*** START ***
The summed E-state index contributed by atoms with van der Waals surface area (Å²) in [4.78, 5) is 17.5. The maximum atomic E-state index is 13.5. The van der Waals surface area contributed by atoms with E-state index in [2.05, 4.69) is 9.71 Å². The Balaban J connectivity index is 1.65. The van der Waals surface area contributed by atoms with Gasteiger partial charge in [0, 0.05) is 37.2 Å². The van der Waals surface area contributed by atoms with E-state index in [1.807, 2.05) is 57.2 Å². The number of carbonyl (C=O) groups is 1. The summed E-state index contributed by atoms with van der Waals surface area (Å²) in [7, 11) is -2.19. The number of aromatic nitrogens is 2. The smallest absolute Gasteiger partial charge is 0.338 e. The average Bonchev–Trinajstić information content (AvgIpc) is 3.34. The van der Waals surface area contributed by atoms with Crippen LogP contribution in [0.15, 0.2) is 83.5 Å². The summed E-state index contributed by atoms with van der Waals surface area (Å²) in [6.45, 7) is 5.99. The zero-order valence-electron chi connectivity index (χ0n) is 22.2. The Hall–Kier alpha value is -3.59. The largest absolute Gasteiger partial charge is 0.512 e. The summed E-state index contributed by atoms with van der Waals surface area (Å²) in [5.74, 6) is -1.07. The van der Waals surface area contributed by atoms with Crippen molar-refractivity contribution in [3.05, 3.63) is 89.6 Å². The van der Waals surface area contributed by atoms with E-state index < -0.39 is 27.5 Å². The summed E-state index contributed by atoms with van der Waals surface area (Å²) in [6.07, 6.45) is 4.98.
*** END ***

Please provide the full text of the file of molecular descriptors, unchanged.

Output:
The summed E-state index contributed by atoms with van der Waals surface area (Å²) in [4.78, 5) is 17.5. The maximum atomic E-state index is 13.5. The van der Waals surface area contributed by atoms with E-state index in [2.05, 4.69) is 9.71 Å². The Balaban J connectivity index is 1.65. The van der Waals surface area contributed by atoms with Gasteiger partial charge in [0, 0.05) is 37.2 Å². The van der Waals surface area contributed by atoms with E-state index in [1.807, 2.05) is 57.2 Å². The number of carbonyl (C=O) groups is 1. The summed E-state index contributed by atoms with van der Waals surface area (Å²) in [7, 11) is -2.19. The number of aromatic nitrogens is 2. The smallest absolute Gasteiger partial charge is 0.338 e. The average Bonchev–Trinajstić information content (AvgIpc) is 3.34. The van der Waals surface area contributed by atoms with Crippen LogP contribution in [0.15, 0.2) is 83.5 Å². The summed E-state index contributed by atoms with van der Waals surface area (Å²) in [6.45, 7) is 5.99. The zero-order valence-electron chi connectivity index (χ0n) is 22.2. The Hall–Kier alpha value is -3.59. The largest absolute Gasteiger partial charge is 0.512 e. The summed E-state index contributed by atoms with van der Waals surface area (Å²) in [5.74, 6) is -1.07. The van der Waals surface area contributed by atoms with Crippen molar-refractivity contribution in [3.05, 3.63) is 89.6 Å². The van der Waals surface area contributed by atoms with E-state index < -0.39 is 27.5 Å². The summed E-state index contributed by atoms with van der Waals surface area (Å²) in [6.07, 6.45) is 4.98.